5 U.S. Local & State Government Officials Putting the Environment First

California's Carbon Terminator: Governor Arnold Swarzenegger

Who knew that the Terminator would become California's Carbon Crusader?

In the fall of 2006, Governor Schwarzenegger signed a bill creating the nation's first cap on greenhouse gas emissions. Schwarzenegger also signed a second global warming bill that prohibits large utilities and corporations in California from making long-term contracts with suppliers who do not meet the state's greenhouse gas emission standards. The two bills are part of California's plan to reduce emissions 25% by 2020.

Schwarzenegger signed another executive order on October 2006 allowing California to work with the Northeast's RGGI. They plan to reduce carbon dioxide emissions by issuing a limited amount of carbon credits to each power plant in participating states. Any power plants that exceed emissions for the amount of carbon credits they have will have to purchase more credits to cover the difference. The plan goes into effect in 2009.

Schwarzenegger is also the only person I have heard of, who had adapted a Hummer to run on hydrogen and biofuels.

Moving San Francisco Forward: Mayor Gavin Newsom



photo via examiner.com

San Francisco's sustainability plan, called "SForward" is Mayor Newsom's roadmap to achieve his target of 20% reduction in greenhouse gas emissions by 2010. While many cities have set strong emission reduction goals, and many Mayors have put the target date way out into the future, 2010 is just around the corner. The plan also aims for San Francisco to achieve carbon neutrality within the city government by 2020. Climate protection standards are being incorporated into the City's General Plan
and performance measures. San Francisco is also developing a framework for a carbon tax and carbon fund.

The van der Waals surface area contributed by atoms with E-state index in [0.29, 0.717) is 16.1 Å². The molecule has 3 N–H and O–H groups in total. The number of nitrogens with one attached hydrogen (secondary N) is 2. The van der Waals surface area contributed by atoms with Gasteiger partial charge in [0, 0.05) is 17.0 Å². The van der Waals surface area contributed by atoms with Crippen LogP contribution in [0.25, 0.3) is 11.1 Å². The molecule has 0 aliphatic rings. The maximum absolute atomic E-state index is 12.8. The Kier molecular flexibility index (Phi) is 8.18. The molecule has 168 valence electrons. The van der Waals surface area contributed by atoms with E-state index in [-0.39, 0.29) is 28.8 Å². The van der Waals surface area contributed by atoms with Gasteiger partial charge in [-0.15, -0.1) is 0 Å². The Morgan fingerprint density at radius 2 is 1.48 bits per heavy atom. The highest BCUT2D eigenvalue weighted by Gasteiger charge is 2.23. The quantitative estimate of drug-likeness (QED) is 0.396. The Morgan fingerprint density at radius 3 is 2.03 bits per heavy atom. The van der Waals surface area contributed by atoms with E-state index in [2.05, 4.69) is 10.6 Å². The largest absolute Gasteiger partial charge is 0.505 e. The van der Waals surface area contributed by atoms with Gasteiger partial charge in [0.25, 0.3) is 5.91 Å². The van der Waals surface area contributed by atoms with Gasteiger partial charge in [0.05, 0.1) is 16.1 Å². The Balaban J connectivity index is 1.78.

Mayor Newsom is also trying to get more people to use public transportation by building public transit projects such as the Transbay Terminal & the Central Subway. Newsom also plans to expand "SF Go," a transportation management system. Bike-sharing programs will operate out of bus shelters and car-sharing cars will get designated parking spaces, which anyone who has driven around SF searching for parking knows are a plum incentive.

Mayor Newsom has also stepped up energy efficiency efforts by submitting legislation that would stop the use of the outdated T-12 light bulb, and encourage switching to the T-8 bulb. T-8 bulbs are 40% more energy efficient. San Francisco also drew green envy from other cities this summer when the gardens at City Hall, became Victory farm gardens and the site of a Slow Food summit over Labor Day.

More on Governor Swarzenegger
Schwarzenegger Invites Global Leaders to Talk Carbon Caps
Schwarzenegger Heads Climate Coalition of Cities and Corporations
Whitehouse Lobbied Against Schwarzenegger Environmental Initiative
More on Mayor Newsom
Solar Energy Incentives Approved in California
Mayor Newsom says Environmental Justice is the Great Challenge of our time
Mayor Newsom Bans Bottled Water
San Francisco Becomes First City to Start Carbon Offset Program



Next Up: Doing the Green Thing in Chicago & Miami

Tags: California | Carbon Emissions | Florida | Green Building | Illinois | Public Transportation | Renewable Energy | United States

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